Friday, May 11th, 2012...9:51 am
You’ve Got Mail: “Dot or daub in any clumsy way”
With Modern Painters (1843-60), The Seven Lamps of Architecture (1849), and The Stones of Venice (1851-53), John Ruskin (1819-1900) established his credentials as Victorian England’s most influential art critic. His standing in artistic circles was enhanced by his own talent as an artist and draughtsman. For a number of years he offered drawing lessons at the Working Men’s College in London and at the Winnington School. In addition, he generously offered advice in his correspondence with friends and artistic acquaintances. His practical experience as an artist found literary expression in two popular manuals, The Elements of Drawing (1857) and The Elements of Perspective (1859). A reviewer of the former work praised Ruskin’s pedagogical style: “He speaks to them in a gentle and endearing tone, as if he had an earnest desire to serve them; and he gives his advice in language at once so persuasive and so imaginative, that the student is charmed into wisdom.”
One such student was Charles Eliot Norton (1827-1908), who would become Ruskin’s closest American friend and the first Professor of Art at Harvard. In this illustrated letter to Norton from September 1872, bMS Am 1088 (6049), Ruskin offers two methods of drawing objects – such as a book or teacup – in perspective (the letter from Norton he acknowledges has not evidently survived). The first method requires that the object be placed in front of a piece of white paper and then traced with a brush: “dot or daub in any clumsy way the line it describes on the paper behind it.” The second method involves placing a pane of glass between the object and the artist, who then can more easily delineate the object on the pane. (This method recalls a charming image from The Elements of Perspective: “Every pane of glass of your window may be considered, if you choose, as a glass picture; and what you see through it, as painted on its surface.”) The letter dates from Ruskin’s time as the first Slade Professor of Art at Oxford, where he founded the Ruskin School of Drawing, which continues to flourish to this day.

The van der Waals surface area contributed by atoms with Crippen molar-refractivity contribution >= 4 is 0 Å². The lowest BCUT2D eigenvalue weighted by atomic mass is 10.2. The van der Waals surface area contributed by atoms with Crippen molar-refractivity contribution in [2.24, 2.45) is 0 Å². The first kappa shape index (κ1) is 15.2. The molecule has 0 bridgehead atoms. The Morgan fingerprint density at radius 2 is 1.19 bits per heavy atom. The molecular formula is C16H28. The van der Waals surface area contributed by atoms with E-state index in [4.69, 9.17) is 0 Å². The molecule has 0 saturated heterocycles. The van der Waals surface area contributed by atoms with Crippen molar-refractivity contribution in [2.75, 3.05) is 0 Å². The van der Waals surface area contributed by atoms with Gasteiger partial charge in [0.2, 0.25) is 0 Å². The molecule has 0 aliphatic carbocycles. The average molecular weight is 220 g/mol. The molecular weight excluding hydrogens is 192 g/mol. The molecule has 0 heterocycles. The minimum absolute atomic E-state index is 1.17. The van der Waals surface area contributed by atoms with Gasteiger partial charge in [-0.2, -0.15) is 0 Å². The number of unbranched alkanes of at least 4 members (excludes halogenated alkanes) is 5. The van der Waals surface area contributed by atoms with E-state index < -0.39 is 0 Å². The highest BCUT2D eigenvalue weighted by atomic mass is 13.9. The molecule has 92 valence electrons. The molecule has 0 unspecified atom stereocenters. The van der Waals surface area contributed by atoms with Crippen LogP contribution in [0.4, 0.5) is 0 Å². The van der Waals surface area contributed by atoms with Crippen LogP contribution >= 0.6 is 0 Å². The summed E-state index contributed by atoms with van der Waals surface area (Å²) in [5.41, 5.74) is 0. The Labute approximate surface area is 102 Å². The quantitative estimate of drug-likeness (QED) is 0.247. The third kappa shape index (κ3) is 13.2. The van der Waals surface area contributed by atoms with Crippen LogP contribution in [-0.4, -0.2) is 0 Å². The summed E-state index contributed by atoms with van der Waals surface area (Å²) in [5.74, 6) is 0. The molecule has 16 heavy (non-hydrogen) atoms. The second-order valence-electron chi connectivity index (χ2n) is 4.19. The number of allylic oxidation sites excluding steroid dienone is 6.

In 1904 Norton published selected letters from Ruskin then in his possession, later presented by the Norton family to Harvard. A more scholarly edition of their correspondence appeared in 1987, edited by John Lewis Bradley and Ian Ousby and published by Cambridge University Press.
This post is part of a weekly feature on the Houghton Library blog, “You’ve Got Mail,” based on letters in Houghton Library. Every Friday this year a Houghton staff member will select a letter from the diverse collections in the Library and put that letter into context. All posts associated with this series may be viewed by clicking on the You’veGotMail tag.